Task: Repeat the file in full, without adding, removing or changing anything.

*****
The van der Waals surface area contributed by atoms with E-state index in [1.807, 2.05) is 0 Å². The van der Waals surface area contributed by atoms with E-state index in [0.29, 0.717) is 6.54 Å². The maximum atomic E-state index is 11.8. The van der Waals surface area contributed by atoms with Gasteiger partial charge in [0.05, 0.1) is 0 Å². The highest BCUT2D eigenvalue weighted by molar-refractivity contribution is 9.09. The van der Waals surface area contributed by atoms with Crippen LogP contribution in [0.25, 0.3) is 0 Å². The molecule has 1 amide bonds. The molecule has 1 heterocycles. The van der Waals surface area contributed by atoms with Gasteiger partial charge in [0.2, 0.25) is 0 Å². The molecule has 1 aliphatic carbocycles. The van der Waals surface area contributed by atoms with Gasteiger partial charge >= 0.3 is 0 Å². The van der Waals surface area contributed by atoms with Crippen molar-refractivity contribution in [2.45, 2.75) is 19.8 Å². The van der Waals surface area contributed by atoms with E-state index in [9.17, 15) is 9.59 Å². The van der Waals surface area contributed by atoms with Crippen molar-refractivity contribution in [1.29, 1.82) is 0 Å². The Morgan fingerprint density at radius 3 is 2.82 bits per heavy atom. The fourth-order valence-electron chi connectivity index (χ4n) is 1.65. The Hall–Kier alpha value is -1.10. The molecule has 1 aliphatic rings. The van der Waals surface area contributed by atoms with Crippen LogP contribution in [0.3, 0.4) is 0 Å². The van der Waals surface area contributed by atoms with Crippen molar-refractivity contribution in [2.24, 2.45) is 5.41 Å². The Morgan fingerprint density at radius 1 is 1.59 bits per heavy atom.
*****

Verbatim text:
The van der Waals surface area contributed by atoms with E-state index in [1.807, 2.05) is 0 Å². The van der Waals surface area contributed by atoms with E-state index in [0.29, 0.717) is 6.54 Å². The maximum atomic E-state index is 11.8. The van der Waals surface area contributed by atoms with Gasteiger partial charge in [0.05, 0.1) is 0 Å². The highest BCUT2D eigenvalue weighted by molar-refractivity contribution is 9.09. The van der Waals surface area contributed by atoms with Crippen LogP contribution in [0.25, 0.3) is 0 Å². The molecule has 1 amide bonds. The molecule has 1 heterocycles. The van der Waals surface area contributed by atoms with Gasteiger partial charge in [0.2, 0.25) is 0 Å². The molecule has 1 aliphatic carbocycles. The van der Waals surface area contributed by atoms with Gasteiger partial charge >= 0.3 is 0 Å². The van der Waals surface area contributed by atoms with Crippen molar-refractivity contribution in [2.45, 2.75) is 19.8 Å². The van der Waals surface area contributed by atoms with E-state index in [9.17, 15) is 9.59 Å². The van der Waals surface area contributed by atoms with Crippen molar-refractivity contribution in [1.29, 1.82) is 0 Å². The Morgan fingerprint density at radius 3 is 2.82 bits per heavy atom. The fourth-order valence-electron chi connectivity index (χ4n) is 1.65. The Hall–Kier alpha value is -1.10. The molecule has 1 aliphatic rings. The van der Waals surface area contributed by atoms with Crippen LogP contribution in [0.3, 0.4) is 0 Å². The van der Waals surface area contributed by atoms with Crippen molar-refractivity contribution in [2.24, 2.45) is 5.41 Å². The Morgan fingerprint density at radius 1 is 1.59 bits per heavy atom.